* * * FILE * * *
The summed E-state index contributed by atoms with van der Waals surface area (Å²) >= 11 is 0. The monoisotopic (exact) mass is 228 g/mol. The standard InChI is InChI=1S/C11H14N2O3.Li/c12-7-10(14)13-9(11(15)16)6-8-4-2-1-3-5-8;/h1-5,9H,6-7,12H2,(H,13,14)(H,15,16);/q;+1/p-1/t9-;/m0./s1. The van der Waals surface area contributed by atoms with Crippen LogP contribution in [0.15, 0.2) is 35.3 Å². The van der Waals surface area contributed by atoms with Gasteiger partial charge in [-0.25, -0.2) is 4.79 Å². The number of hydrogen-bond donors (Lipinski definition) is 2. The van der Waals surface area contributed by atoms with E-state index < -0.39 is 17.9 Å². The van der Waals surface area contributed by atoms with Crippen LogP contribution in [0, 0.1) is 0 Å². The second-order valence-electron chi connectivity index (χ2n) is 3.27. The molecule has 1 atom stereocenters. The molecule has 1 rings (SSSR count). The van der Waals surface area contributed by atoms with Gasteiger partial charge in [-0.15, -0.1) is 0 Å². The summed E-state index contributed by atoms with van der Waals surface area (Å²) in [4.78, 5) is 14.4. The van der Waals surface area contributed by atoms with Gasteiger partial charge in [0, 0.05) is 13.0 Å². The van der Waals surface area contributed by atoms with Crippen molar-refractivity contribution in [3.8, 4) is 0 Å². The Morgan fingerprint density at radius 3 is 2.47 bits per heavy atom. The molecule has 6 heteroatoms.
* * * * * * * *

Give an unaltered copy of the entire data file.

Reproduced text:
The summed E-state index contributed by atoms with van der Waals surface area (Å²) >= 11 is 0. The monoisotopic (exact) mass is 228 g/mol. The standard InChI is InChI=1S/C11H14N2O3.Li/c12-7-10(14)13-9(11(15)16)6-8-4-2-1-3-5-8;/h1-5,9H,6-7,12H2,(H,13,14)(H,15,16);/q;+1/p-1/t9-;/m0./s1. The van der Waals surface area contributed by atoms with Crippen LogP contribution in [0.15, 0.2) is 35.3 Å². The van der Waals surface area contributed by atoms with Gasteiger partial charge in [-0.25, -0.2) is 4.79 Å². The number of hydrogen-bond donors (Lipinski definition) is 2. The van der Waals surface area contributed by atoms with E-state index < -0.39 is 17.9 Å². The van der Waals surface area contributed by atoms with Crippen LogP contribution in [0, 0.1) is 0 Å². The second-order valence-electron chi connectivity index (χ2n) is 3.27. The molecule has 1 atom stereocenters. The molecule has 1 rings (SSSR count). The van der Waals surface area contributed by atoms with Gasteiger partial charge in [-0.15, -0.1) is 0 Å². The summed E-state index contributed by atoms with van der Waals surface area (Å²) in [4.78, 5) is 14.4. The van der Waals surface area contributed by atoms with Gasteiger partial charge in [0, 0.05) is 13.0 Å². The van der Waals surface area contributed by atoms with Crippen molar-refractivity contribution in [3.8, 4) is 0 Å². The Morgan fingerprint density at radius 3 is 2.47 bits per heavy atom. The molecule has 6 heteroatoms.